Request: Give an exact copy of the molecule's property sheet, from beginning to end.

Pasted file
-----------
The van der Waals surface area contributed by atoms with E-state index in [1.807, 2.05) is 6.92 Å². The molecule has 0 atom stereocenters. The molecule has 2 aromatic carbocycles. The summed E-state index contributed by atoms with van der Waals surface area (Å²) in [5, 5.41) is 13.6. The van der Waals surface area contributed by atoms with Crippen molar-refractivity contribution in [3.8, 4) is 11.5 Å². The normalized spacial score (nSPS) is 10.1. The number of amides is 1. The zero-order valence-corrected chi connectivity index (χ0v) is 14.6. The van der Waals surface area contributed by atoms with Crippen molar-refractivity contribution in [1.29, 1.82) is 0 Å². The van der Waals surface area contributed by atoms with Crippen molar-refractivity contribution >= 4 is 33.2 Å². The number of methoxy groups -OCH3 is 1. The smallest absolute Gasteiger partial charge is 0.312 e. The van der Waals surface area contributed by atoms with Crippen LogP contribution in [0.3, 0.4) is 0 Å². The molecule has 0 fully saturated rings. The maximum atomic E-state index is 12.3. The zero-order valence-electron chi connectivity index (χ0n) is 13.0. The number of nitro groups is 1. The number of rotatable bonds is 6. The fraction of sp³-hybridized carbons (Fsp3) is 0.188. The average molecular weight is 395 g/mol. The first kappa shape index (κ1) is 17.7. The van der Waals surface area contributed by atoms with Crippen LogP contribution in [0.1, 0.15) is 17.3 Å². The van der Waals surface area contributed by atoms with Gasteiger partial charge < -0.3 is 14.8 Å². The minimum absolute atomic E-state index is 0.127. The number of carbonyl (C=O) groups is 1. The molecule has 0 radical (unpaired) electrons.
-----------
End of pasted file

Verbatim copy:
The van der Waals surface area contributed by atoms with E-state index in [1.807, 2.05) is 6.92 Å². The molecule has 0 atom stereocenters. The molecule has 2 aromatic carbocycles. The summed E-state index contributed by atoms with van der Waals surface area (Å²) in [5, 5.41) is 13.6. The van der Waals surface area contributed by atoms with Crippen molar-refractivity contribution in [3.8, 4) is 11.5 Å². The normalized spacial score (nSPS) is 10.1. The number of amides is 1. The zero-order valence-corrected chi connectivity index (χ0v) is 14.6. The van der Waals surface area contributed by atoms with Crippen molar-refractivity contribution in [1.29, 1.82) is 0 Å². The van der Waals surface area contributed by atoms with Crippen molar-refractivity contribution >= 4 is 33.2 Å². The number of methoxy groups -OCH3 is 1. The smallest absolute Gasteiger partial charge is 0.312 e. The van der Waals surface area contributed by atoms with Crippen LogP contribution in [0.3, 0.4) is 0 Å². The molecule has 0 fully saturated rings. The maximum atomic E-state index is 12.3. The zero-order valence-electron chi connectivity index (χ0n) is 13.0. The number of nitro groups is 1. The number of rotatable bonds is 6. The fraction of sp³-hybridized carbons (Fsp3) is 0.188. The average molecular weight is 395 g/mol. The first kappa shape index (κ1) is 17.7. The van der Waals surface area contributed by atoms with Crippen LogP contribution in [0.1, 0.15) is 17.3 Å². The van der Waals surface area contributed by atoms with Gasteiger partial charge < -0.3 is 14.8 Å². The minimum absolute atomic E-state index is 0.127. The number of carbonyl (C=O) groups is 1. The molecule has 0 radical (unpaired) electrons.